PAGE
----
By Justin Cox
March 31, 2010
Just across the Hudson River from the Twin Towers, on the Stevens Institute of Technology campus where he studied engineering, he watched in clear view plumes of smoke billow from gaping openings where the planes just hit. All at once, he was overcome by the realization of life’s fragility.
“What if tomorrow’s not promised for me?” he recalled thinking. “What state will I die in?”
He’d been toying with the idea for months. But now, watching monuments to American commerce and prosperity—the American way of life —collapse in a heap of gnarled concrete and steel, a mushroom cloud filling the air where they once stood, he was moved to action. He knew there was more to life. And on September 11, 2001, Hernan Guadalupe—a 20-year-old Ecuadorian raised in Union City, N.J., an occasional pot dealer and hip-hop enthusiast who step danced for his Latino fraternity— made the most important decision of his life. He decided to convert to Islam.
It was an unlikely time to convert to Islam, a religion that would become the subject of intense scrutiny and, in many cases, scorn in the months and years following the attacks Guadalupe witnessed. Moreover, like many Latinos, Guadalupe had strong cultural and familial ties to Catholicism, making him seem an improbable candidate to add to the growing ranks of American- Muslim converts. But he’s no anomaly.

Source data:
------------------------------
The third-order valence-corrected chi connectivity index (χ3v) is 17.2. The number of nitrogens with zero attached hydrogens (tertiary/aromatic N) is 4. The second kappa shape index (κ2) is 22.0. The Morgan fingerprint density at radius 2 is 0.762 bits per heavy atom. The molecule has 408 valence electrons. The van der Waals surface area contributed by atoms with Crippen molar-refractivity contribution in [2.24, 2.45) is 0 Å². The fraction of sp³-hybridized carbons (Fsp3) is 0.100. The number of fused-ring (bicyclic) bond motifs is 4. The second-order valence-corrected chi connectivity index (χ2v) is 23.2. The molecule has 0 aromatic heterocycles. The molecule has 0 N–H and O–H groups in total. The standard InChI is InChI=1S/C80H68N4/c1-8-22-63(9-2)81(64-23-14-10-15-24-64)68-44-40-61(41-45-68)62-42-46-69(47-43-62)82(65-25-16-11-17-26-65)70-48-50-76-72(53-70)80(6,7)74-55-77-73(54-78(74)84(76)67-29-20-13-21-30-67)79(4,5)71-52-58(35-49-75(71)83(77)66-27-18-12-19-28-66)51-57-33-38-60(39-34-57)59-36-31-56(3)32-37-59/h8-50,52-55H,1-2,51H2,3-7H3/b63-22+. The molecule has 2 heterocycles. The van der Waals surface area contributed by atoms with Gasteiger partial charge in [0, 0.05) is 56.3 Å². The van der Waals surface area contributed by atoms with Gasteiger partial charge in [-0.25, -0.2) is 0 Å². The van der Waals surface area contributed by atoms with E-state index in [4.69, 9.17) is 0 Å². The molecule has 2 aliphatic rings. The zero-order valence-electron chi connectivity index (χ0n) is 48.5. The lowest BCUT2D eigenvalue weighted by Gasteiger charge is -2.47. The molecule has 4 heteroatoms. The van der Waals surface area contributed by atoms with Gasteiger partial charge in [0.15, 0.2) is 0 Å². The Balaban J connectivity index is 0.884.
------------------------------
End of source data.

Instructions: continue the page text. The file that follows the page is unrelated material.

Part of a rising trend
As Latino and Muslim immigrants populate increasingly diverse U.S. cities, and have more contact with each other, members of a younger generation of Latinos are finding answers to their spiritual questions beyond the traditions provided by their family’s native cultures.
For Guadalupe, it was in college, long after growing disillusioned with Catholicism, that he was introduced to Islam by a Muslim-American friend. And despite appearances, even the time he decided to convert wasn’t all that strange.
Since 2001, scholars have noted a marked increase in U.S. Latinos embracing Islam, popular media estimates placing today’s number between 70,000 and 200,000 nationwide.
Some experts explain this phenomenon by pointing to the link between Latinos being the fastest growing group in America, and Islam being the fastest growing religion in the world.